Issue #24 / February 2019
In your response to an audience question in Brisbane, I am bothered that you dismissed the idea of leaving a legacy – that it didn’t matter what you left behind. I’d like to challenge you on this. A body of artistic work, that has also had an enormous personal impact on the lives of many people – given meaning, comfort, joy and hope, and shaped their world views – is a legacy to be acknowledged and respected. Could you expand on your thoughts of your legacy?
ANGELINA, BRISBANE, AUSTRALIA
I very much take your point – my answer was dismissive and unhelpful. As you point out, it undermined the relationship with my work that other people may have. I’m sorry about that. I very much appreciate you writing in and pushing back against my statement.
What I should have said is that I am still actively engaged in the business of songwriting and doing everything in my power to stay afloat. This is not as easy as it may appear and involves a certain amount of self-deception. Part of that process is to occasionally affect a dismissive attitude toward my earlier songs, as if my best work is still ahead of me. How could I continue to write if I believed otherwise? Here, most probably, truth collides with necessity. We look to what ought to be rather than what is. The newly formed song needs all the support it can get to front up to the impossible weight of the hundreds of songs I have already written. Indeed, how can the new idea ever hope to compete with the deep attachment that people seem to have with those past and treasured songs?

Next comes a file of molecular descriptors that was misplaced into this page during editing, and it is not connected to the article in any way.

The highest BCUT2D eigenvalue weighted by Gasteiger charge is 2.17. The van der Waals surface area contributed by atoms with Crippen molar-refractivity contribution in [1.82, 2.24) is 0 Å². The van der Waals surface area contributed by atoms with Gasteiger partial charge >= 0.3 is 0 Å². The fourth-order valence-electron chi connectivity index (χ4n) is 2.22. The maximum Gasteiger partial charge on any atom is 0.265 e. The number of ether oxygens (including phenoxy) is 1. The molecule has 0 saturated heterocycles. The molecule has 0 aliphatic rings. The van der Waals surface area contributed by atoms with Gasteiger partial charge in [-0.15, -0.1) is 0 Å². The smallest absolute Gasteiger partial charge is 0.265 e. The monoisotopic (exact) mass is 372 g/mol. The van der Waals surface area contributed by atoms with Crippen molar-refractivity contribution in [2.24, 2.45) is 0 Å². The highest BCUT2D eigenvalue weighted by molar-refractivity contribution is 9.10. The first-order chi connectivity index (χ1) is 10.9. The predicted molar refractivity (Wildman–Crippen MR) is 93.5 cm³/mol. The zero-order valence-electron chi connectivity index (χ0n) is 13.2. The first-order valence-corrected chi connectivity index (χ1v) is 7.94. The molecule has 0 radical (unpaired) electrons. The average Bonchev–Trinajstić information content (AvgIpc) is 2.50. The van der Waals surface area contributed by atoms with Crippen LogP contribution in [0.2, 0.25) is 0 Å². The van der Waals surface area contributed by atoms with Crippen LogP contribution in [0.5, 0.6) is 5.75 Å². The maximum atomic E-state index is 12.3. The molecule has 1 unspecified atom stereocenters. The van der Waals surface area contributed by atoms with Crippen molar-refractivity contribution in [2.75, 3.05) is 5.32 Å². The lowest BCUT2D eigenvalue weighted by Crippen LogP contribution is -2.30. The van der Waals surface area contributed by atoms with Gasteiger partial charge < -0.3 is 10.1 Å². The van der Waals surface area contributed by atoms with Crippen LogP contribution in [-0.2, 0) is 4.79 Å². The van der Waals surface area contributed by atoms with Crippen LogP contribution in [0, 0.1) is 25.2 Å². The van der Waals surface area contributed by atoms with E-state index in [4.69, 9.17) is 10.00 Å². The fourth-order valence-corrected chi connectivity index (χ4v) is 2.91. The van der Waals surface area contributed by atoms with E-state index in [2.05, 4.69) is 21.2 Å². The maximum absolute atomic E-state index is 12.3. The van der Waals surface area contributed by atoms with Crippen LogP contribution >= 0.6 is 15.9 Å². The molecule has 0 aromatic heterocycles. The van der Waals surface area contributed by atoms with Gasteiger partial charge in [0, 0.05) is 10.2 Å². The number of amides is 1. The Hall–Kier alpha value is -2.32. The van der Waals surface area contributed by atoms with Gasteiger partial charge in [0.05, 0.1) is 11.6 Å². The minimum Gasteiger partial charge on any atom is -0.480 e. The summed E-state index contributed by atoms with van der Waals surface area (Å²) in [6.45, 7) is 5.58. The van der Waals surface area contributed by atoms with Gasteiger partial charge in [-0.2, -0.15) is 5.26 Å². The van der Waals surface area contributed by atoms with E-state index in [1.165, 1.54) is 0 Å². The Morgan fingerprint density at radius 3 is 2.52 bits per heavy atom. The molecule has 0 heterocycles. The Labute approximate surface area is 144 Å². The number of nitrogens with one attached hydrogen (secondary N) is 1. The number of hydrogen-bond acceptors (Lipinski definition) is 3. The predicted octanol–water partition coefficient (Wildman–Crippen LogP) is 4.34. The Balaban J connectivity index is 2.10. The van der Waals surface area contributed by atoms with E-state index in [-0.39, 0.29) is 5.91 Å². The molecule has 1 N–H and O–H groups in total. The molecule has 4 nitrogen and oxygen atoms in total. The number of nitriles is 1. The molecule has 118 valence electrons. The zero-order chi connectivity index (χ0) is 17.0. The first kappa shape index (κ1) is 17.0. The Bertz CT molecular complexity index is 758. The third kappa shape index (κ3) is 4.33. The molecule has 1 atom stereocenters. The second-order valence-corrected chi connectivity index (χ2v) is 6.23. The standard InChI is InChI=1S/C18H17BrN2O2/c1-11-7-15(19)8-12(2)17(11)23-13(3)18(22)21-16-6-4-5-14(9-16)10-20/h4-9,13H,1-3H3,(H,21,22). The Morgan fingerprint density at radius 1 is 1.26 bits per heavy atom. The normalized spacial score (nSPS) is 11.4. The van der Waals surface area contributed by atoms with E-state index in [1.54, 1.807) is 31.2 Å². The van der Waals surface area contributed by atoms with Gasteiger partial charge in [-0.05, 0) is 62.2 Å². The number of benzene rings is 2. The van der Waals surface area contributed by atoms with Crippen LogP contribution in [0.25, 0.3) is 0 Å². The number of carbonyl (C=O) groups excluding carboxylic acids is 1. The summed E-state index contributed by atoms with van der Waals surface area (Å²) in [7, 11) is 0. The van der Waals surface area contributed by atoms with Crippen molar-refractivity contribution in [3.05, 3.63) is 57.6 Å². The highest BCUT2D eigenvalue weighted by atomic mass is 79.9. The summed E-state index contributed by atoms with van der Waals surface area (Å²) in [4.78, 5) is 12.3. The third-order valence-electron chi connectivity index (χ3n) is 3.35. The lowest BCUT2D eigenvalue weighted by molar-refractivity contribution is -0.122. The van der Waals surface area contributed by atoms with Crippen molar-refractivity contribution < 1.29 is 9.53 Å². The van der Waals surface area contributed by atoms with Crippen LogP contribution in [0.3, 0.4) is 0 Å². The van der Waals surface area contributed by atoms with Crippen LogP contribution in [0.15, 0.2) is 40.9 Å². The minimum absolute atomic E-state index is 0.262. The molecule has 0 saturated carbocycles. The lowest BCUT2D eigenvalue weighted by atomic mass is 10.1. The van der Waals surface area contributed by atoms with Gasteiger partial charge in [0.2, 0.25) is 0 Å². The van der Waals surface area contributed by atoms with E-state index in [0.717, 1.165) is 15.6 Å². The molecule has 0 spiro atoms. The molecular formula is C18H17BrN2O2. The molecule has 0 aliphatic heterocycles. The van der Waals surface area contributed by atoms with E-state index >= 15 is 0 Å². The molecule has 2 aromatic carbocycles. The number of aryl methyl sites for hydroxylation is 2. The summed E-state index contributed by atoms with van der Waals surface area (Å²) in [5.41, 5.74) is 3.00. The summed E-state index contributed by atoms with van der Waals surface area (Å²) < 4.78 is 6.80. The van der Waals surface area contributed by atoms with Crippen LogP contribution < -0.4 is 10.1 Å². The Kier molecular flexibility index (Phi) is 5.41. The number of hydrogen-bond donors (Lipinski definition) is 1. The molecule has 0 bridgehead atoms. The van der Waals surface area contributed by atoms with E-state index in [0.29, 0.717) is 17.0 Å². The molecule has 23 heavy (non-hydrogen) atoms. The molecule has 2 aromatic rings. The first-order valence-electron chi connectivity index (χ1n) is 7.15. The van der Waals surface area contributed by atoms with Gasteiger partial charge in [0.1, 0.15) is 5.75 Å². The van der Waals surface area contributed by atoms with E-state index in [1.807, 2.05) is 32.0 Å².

I am dancing on water lilies when I write and one’s heritage can have a terrifying tonnage. I must remain one step ahead of the songs, optimistically hopping from lily pad to lily pad, and doing my best to ignore the great dark wave of work that is building up behind me. How many artists have we seen stop and turn around to look, only to literally drown in a pool of their own legacy.
I am sure a time will come, Angelina – perhaps in the not too distant future – when I can sit back like some loony old patriarch and cast a weepy eye over my legacy, as they wheel me on stage to receive my ‘Lifetime Achievement Award’, but not this year, please, I beg you, not this year.
With Love, Nick